Ibn Al-‘Arabī

  • William C. Chittick
Living reference work entry
DOI: https://doi.org/10.1007/978-94-007-3934-5_8643-2

Muḥyī al-Dīn ibn al-‘Arabī is one of the most influential Muslim thinkers of the past 700 years. Born in Murcia in present-day Spain in 1165, he set out for the western lands of Islam in 1200, traveled in the Arab countries and Turkey, and, in 1223, settled in Damascus, where he lived until his death in 1240. He wrote voluminously and attracted the attention of scholars and kings during his own lifetime. His magnum opus, al-Futūḥāt al-makkiyya (The Meccan Openings) – inspired sciences that were “opened” up to his soul during his pilgrimage to Mecca – will fill some 15,000 pages in its new edition. His most widely studied work, Fuṣūṣ al-ḥikam (The Bezels of Wisdom), is a short explication of the various modalities of wisdom embodied by 28 of God’s prophets, from Adam to Muhammad.

Ibn al-‘Arabī’s writings investigate every dimension of Islamic learning, from the Qur’ān and the Ḥadīth(the sayings of Muḥammad) to grammar, law, philosophy, psychology, and metaphysics. His basic...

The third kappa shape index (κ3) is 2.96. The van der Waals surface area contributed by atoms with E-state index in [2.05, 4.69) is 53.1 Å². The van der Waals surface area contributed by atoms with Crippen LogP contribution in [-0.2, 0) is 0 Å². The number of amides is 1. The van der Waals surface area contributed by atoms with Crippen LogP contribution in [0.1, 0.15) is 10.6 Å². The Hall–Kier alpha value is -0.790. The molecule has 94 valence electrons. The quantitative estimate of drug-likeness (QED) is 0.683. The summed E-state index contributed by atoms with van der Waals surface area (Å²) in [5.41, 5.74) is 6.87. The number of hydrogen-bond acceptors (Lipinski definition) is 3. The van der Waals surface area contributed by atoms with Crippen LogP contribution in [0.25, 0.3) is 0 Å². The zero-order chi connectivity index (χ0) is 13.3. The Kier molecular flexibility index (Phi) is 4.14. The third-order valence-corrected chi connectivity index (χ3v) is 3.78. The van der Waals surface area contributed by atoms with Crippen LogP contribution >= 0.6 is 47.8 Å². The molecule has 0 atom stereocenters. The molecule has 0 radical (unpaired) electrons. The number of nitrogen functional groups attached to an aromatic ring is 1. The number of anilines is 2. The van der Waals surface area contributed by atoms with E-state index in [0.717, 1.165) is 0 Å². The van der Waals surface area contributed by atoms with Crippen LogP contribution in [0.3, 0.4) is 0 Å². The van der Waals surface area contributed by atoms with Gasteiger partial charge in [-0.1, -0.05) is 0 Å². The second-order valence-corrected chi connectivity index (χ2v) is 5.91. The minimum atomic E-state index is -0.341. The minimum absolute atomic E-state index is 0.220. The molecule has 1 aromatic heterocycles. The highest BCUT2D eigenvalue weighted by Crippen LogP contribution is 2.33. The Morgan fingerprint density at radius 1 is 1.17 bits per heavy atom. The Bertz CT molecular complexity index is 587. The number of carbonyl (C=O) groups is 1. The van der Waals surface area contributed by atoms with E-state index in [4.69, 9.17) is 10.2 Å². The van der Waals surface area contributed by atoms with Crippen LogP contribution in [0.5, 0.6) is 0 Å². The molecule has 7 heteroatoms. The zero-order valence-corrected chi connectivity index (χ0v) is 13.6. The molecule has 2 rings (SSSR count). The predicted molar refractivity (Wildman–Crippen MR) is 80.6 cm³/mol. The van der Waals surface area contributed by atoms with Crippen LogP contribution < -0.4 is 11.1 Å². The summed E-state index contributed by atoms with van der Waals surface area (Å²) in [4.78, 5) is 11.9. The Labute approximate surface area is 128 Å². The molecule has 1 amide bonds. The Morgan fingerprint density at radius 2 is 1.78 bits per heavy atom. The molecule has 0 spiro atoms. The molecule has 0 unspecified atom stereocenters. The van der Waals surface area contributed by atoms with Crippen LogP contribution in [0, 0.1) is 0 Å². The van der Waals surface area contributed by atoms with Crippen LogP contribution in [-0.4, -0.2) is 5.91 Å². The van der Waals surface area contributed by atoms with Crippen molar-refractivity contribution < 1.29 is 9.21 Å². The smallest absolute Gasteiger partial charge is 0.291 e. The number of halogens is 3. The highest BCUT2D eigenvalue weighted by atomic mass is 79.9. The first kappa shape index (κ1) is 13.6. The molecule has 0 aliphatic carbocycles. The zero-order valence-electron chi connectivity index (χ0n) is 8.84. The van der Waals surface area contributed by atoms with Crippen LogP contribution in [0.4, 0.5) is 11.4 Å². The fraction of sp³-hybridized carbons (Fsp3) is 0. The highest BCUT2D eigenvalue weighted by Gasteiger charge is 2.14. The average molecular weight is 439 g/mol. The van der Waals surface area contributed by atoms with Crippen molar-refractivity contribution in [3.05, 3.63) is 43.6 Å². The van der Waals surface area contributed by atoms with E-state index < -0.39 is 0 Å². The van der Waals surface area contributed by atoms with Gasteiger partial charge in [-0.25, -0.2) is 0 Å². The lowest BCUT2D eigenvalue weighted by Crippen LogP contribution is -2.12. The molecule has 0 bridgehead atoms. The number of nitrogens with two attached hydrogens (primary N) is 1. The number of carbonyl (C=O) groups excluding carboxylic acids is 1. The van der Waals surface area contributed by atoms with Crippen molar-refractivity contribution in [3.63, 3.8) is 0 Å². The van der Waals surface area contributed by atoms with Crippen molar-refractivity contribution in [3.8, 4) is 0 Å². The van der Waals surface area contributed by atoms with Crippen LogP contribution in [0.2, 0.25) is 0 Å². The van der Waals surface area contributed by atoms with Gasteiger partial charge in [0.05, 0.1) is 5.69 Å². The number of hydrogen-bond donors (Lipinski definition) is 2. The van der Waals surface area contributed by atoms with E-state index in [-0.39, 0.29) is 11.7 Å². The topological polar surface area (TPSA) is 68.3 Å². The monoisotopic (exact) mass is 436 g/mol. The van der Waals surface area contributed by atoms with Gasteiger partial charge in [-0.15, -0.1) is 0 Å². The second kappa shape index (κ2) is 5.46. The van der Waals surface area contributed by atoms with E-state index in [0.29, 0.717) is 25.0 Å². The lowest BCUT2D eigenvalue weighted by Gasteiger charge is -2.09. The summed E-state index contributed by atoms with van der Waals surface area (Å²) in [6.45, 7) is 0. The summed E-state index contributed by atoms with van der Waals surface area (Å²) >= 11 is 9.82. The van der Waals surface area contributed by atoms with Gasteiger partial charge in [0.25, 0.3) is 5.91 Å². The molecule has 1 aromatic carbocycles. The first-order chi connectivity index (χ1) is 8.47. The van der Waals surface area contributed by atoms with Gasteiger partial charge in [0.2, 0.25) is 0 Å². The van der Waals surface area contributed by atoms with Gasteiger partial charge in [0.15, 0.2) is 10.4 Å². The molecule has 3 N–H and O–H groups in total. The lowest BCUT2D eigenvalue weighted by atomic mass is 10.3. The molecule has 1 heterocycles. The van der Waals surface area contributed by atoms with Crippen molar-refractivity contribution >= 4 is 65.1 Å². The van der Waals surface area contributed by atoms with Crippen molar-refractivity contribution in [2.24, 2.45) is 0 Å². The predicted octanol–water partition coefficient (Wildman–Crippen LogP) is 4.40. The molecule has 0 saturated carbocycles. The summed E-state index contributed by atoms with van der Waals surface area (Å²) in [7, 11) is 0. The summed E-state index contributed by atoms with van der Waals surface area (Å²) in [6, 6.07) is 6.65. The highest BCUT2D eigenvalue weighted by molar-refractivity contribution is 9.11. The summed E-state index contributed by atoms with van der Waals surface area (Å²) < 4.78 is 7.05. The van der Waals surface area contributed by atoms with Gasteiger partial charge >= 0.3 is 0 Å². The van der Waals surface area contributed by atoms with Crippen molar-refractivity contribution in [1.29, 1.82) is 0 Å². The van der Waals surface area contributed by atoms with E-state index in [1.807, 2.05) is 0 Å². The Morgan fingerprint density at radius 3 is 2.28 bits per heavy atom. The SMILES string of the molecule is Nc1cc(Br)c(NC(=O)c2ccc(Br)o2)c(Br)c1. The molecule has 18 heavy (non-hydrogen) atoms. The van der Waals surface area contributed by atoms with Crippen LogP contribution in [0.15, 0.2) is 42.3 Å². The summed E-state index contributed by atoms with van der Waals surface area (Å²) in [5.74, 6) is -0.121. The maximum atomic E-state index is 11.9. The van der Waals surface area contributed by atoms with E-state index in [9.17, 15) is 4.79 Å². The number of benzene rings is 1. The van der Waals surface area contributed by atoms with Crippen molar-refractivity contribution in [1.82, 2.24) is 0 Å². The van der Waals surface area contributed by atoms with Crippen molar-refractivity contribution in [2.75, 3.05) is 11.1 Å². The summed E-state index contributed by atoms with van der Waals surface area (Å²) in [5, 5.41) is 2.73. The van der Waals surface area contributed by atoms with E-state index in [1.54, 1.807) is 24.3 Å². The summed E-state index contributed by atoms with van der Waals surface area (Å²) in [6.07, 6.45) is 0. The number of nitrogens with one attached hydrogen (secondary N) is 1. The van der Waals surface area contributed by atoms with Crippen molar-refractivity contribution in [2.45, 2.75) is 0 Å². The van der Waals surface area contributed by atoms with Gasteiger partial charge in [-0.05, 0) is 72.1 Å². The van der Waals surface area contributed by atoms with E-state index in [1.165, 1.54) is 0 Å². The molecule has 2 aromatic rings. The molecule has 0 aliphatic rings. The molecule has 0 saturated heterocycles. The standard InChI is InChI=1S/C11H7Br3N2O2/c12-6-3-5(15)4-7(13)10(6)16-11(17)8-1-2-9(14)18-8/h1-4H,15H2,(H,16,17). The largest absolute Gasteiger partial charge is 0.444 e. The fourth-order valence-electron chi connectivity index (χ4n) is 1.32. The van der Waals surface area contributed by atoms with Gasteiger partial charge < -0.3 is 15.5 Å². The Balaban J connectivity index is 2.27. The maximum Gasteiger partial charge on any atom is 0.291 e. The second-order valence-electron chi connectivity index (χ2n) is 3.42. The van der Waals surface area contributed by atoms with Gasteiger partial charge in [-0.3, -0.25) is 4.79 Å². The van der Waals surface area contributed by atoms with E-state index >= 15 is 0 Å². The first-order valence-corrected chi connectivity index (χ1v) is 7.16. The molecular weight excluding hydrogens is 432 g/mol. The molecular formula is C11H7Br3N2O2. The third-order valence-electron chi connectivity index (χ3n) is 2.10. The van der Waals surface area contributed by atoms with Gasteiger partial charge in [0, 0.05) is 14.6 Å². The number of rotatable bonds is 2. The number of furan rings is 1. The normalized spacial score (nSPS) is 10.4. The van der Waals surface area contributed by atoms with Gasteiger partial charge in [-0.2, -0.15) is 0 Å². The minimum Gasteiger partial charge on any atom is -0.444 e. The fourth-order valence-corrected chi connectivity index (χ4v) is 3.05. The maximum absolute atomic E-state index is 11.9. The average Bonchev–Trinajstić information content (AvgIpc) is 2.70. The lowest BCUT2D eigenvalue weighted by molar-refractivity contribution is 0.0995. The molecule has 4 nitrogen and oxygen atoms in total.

Keywords

Intellectual Tradition Islamic Learning Islamic Philosophy Intellectual Discipline Basic Accomplishment 
These keywords were added by machine and not by the authors. This process is experimental and the keywords may be updated as the learning algorithm improves.
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References

  1. Addas, C. (1993). Quest for the red sulphur: The life of Ibn ‘Arabī. Cambridge: The Islamic Texts Society.Google Scholar
  2. Bashier, S. H. (2004). Ibn al-‘Arabī’s Barzakh: The concept of the limit and the relationship between God and the world. Albany: State University of New York Press.Google Scholar
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Copyright information

© Springer Science+Business Media Dordrecht 2014

Authors and Affiliations

  1. 1.Stony Brook UniversityNew YorkUSA